13 Bose, Fegaras, Levine, Chaluvadi DBPL Join Much like main-memory symmetric join states: –  0 all suspended output tuples due to unfilled holes –  1 all tuples from left stream –  2 all tuples from right stream a tuple from left stream: (t 1 ;  1 ) pred  2 = { t 1  t 2 | t 2  2, true  PATH(t 1  t 2,pred) }; (  1 pred  2 )  1   1  t 1  0   0  { t 1  t 2 | t 2  2,  PATH(t 1  t 2,pred) } a tuple from right stream:  1 pred (t 2 ;  2 ) = { t 1  t 2 | t 1  1, true  PATH(t 1  t 2,pred) }; (  1 pred  2 )  2   2  t 2  0   0  { t 1  t 2 | t 1  1,  PATH(t 1  t 2,pred) }

14 Bose, Fegaras, Levine, Chaluvadi DBPL Reconstructing the XML Data  : set(int  XML-data) is an environment that binds filler ids to XML. x   replaces holes with fillers in x using the environment  : x   = x   (x 1 x 2 )   = (x 1   ) (x 2   )   =  [m]if m  x   = xotherwise R(  ) returns a pair (a,  ), where and a is  [0] (the reconstructed data): if R(  ) = (a,  ) then R( ;  ) = R(eos) = ( ,  ) Basically, R(t ;  ) = f(R(  )) (x  ,  ) if m=0 (a   ’,  ’) if m  0 where  ’={(m,x   )}   [m/x] {

15 Bose, Fegaras, Levine, Chaluvadi DBPL Equivalence Between Stored & Streamed Algebras If we reconstruct the XML document from the streamed fragments and evaluate a query using the stored algebra, we get the same result as when we use the equivalent streamed algebra over the streamed XML fragments and reconstruct the result. XML document XML fragments result reconstruction stored XML algebra streamed XML algebra XML fragments reconstruction Proof sketch: We prove R(  p (  ))=  p (R(  )) inductively, where  p is the stream version of  p. If true  PATH(t,pred), then R(  p (t;  ))=R(t;  p (  ))=f(R(  p (  )))=f(  p (R(  ))) =  p (f(R(  ))) =  p (R(t;  )) …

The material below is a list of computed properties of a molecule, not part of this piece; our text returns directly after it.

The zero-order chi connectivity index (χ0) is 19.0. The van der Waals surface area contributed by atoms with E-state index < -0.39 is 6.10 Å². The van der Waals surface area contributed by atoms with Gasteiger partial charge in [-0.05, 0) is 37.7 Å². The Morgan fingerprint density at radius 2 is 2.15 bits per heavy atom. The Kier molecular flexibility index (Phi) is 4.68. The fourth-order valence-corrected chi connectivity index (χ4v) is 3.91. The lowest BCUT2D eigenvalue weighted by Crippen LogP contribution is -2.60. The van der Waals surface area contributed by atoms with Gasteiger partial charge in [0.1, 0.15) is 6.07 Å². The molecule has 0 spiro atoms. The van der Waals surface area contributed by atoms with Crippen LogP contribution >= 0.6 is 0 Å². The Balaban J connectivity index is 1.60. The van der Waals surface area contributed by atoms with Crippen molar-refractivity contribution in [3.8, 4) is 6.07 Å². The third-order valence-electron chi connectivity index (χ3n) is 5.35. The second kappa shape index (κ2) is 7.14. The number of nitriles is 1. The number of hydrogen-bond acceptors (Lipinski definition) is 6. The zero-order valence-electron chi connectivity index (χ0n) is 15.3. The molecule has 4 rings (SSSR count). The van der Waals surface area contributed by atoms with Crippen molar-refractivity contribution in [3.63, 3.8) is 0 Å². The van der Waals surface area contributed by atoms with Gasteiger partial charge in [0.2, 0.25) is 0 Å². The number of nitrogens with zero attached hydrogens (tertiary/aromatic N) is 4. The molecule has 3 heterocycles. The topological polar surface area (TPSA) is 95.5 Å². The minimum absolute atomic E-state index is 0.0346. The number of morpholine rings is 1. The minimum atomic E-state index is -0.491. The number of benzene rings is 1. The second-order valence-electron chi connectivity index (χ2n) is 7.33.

16 Bose, Fegaras, Levine, Chaluvadi DBPL Conclusion Fragmented XML data are easier to handle and synchronize than an infinitely long stream Associating holes with fillers takes care of out-of-sequence transmission, repetitions, replacements, and removals Our streamed algebra has similar operators but different semantics than our stored algebra Our algebra can capture most non-recursive XQueries Our future work includes –the development of main-memory algorithms for processing XML data streams under memory and power constraints –The development of a comprehensive approach to optimizing XQueries that utilizes our main-memory algorithms.